Ocean, Extrasolar

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Summary

An ocean (, the World Ocean of classical antiquity) is a body of saline water that composes much of a planet's hydrosphere. On Earth, an ocean is one of the major conventional divisions of the World Ocean, which occupies two-thirds of planet's surface. These are, in descending order by area, the Pacific, Atlantic, Indian, Southern (Antarctic), and Arctic Oceans. The word sea is often used interchangeably with "ocean" in American English but, strictly speaking, a sea is a body of saline water (generally a division of the world ocean) partly or fully enclosed by land.

Details

Some planets and natural satellites beyond the Solar System are likely to possess oceans, including possible water ocean planets similar to Earth in the habitable zone or "liquid-water belt". The detection of oceans, even through the spectroscopy method, however is likely to prove extremely difficult and inconclusive.

Theoretical models have been used to predict with high probability that GJ 1214 b, detected by transit, is composed of exotic form of ice VII, making up 75% of its mass,

making it an ocean planet.

Other possible candidates are merely speculated based on their mass and position in the habitable zone include planet though little is actually known of their composition. Some scientists speculate Kepler-22b may be an "ocean-like" planet. Models have been proposed for Gliese 581 d that could include surface oceans. Gliese 436 b is speculated to have an ocean of "hot ice". Extrasolar moons orbiting planets, particularly gas giants within their parent star's habitable zone may theoretically possess surface oceans.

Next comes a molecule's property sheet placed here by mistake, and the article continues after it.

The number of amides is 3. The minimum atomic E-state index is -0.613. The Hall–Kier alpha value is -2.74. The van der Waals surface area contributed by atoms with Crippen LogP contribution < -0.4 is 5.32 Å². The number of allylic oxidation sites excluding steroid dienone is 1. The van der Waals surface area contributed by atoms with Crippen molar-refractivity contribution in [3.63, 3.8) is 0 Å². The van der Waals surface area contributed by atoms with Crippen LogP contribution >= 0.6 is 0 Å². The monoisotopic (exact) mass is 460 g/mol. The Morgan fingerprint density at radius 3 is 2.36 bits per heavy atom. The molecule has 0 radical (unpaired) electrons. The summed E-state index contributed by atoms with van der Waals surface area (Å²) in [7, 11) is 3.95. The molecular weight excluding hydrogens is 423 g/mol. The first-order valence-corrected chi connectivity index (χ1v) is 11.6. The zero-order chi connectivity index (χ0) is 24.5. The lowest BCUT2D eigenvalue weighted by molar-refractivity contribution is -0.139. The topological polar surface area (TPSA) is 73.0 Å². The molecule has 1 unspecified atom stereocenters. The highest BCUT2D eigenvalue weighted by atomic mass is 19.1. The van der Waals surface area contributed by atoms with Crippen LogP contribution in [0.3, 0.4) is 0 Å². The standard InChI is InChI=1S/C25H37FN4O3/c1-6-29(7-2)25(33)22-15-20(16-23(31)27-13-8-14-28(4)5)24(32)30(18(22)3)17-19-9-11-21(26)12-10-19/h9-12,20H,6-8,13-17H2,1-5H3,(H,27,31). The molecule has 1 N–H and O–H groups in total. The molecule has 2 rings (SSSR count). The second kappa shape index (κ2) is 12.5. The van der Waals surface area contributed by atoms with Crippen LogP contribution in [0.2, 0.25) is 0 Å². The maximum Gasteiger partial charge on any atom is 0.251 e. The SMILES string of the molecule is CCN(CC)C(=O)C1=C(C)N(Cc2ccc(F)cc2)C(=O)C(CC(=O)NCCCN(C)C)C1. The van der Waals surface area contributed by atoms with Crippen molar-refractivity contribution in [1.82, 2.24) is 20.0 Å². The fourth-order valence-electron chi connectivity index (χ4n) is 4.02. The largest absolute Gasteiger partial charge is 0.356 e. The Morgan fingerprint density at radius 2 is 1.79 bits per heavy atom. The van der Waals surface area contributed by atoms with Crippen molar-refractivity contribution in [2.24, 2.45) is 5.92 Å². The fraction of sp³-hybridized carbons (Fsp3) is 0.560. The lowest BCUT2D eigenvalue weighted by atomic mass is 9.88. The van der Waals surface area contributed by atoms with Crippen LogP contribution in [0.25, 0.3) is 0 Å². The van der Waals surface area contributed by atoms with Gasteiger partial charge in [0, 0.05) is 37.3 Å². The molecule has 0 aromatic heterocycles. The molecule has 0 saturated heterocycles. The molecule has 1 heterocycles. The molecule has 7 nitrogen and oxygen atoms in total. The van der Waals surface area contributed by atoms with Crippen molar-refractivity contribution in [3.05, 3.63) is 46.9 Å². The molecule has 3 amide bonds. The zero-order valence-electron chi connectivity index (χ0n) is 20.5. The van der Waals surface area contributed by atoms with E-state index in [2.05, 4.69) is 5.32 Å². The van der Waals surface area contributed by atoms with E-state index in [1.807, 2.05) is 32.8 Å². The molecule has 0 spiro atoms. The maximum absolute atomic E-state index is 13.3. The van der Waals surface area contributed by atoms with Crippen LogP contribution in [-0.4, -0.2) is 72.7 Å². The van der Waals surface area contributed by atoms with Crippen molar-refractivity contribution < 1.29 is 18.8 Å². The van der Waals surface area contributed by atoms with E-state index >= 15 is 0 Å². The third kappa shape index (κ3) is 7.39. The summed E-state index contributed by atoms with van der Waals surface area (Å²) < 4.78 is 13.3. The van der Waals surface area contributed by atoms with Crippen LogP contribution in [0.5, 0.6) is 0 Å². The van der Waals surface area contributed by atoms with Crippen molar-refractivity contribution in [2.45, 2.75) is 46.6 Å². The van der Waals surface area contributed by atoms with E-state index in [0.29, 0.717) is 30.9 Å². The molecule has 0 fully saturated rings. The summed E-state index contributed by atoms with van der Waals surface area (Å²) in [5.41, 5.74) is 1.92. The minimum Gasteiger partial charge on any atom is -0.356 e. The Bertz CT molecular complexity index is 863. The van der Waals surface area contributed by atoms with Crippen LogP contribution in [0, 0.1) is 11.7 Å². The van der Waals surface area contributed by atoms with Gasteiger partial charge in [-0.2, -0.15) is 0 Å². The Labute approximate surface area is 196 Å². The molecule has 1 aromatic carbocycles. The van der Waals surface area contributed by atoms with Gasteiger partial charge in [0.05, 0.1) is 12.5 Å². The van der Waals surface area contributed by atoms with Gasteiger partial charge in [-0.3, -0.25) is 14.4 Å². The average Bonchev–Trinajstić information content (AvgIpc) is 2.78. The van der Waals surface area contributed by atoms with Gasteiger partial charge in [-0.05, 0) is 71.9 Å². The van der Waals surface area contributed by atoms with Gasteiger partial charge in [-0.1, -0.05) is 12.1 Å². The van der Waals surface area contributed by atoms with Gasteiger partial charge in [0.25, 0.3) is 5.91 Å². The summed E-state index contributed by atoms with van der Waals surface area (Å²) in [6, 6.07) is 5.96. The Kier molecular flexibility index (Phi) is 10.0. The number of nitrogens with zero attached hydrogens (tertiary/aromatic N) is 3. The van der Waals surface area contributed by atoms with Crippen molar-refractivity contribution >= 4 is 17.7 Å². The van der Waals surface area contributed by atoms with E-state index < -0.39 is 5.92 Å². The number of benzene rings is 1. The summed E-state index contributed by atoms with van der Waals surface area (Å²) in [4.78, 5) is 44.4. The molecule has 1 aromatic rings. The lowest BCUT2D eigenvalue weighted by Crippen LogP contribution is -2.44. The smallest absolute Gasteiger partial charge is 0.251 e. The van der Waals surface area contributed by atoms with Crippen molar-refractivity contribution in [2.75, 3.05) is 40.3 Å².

Terrestrial planets will acquire water during their accretion, some of which will be buried in the magma ocean but most of it will go into a steam atmosphere, and when the atmosphere cools it will collapse on to the surface forming an ocean. There will also be outgassing of water from the mantle as the magma solidifies – this will happen even for planets with a low percentage of their mass composed of water, so "super-Earth exoplanets may be expected to commonly produce water oceans within tens to hundreds of millions of years of their last major accretionary impact."

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